To this day I cherish the memory of his master’s recital which was staged in different areas of our cavernous Fine Arts’ building: off we tramped jollily through hallways and down staircases, leaving behind one exciting piece in search of another. I presumed he’d be heading off to a doctoral program.

“Video games? Why? What will happen to your career as a composer?”

Well, I wouldn’t ask that question today. His explanations back then foreshadowed what now is patently obvious: gaming music is where the action is today for composers. Writing music for video games involves developing new skills—new compositional strategies—because the musical themes, harmonies, and forms are intertwined with the game’s strategies and outcomes.

Such burgeoning new techniques tempt one to say, “Move over, old-style composition methods.” Except the old-style compositional skills are still needed. Video-game music thrives on the most basic of musical components such as counterpoint, theme and variation, and harmonic sequencing. Increasingly lush instrumentation (both digital and acoustic) soars above contrasting sections based on the most traditional rhythms like the waltz and the march.

Now I express my concern about what I call the “digital dulling” of our children in talks I give around the country. People may finally be waking up to the destructive, addictive power of video exposure in children. Shockingly young children spend vast stretches of time hypnotically engrossed in graphically vivid and, far too often, horrifically violent scenaria.

Yet, while playing these games, they are simultaneously hearing music that could serve as a ballet score in the 19th century. Music where the action shifts between robust waltzes and heroic marches. Music where heroes are characterized by melodies played by bassoon and English horn, piccolos and violas. (Yes, orchestras and wind ensembles are increasingly employed in the world of gaming music.)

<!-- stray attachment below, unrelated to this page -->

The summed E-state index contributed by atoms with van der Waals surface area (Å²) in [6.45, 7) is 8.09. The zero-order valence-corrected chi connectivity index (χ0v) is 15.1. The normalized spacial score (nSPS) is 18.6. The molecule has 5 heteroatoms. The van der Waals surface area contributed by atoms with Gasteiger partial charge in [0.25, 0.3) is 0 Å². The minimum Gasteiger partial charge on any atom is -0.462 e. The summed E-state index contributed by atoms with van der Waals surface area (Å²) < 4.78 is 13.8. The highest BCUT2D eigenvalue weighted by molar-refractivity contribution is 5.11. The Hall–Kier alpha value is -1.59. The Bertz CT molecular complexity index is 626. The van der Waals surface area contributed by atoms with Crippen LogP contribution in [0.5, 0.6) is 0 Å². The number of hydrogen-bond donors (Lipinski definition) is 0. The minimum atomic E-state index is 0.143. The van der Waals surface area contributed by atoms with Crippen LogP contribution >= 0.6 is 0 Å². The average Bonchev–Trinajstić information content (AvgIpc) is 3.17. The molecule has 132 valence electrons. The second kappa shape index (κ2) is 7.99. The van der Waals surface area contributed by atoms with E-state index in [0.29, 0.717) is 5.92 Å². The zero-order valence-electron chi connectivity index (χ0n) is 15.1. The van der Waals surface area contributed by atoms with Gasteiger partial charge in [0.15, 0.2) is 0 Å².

Could there be hope here? Kids acknowledge being drawn to the games in part because of the lush, descriptive music. This attraction could lead them to sample other, equally lush Western classical repertoire. Perhaps the bridge from Devil May Cry 4 to Scheherezade will be easier to cross than the exploding bridges that their digital heroes race across.

Chatting with folks after my talk, one parent’s comment struck me. “Maybe I need to stop telling my son to ‘turn that music down’ when he’s playing these games.” I tend to agree. And I’d also encourage parents of teens who will be gaming to explore the new directions being created by the industry: games that employ cutting-edge visual technologies, but non-violent content. Also, encourage the movement towards game sound tracks (CDs, downloads) where the focus lies entirely on the music. You may be surprised how much it will remind you of the music from films in the Golden Era of Hollywood—music created by a previous generation of extraordinary composers who brought their talents to an entirely new medium.

Image: Minecraft, Morgan (CC BY-SA 2.0)

Classical Arts/Music: The Magalog


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An Evening with Wendell Berry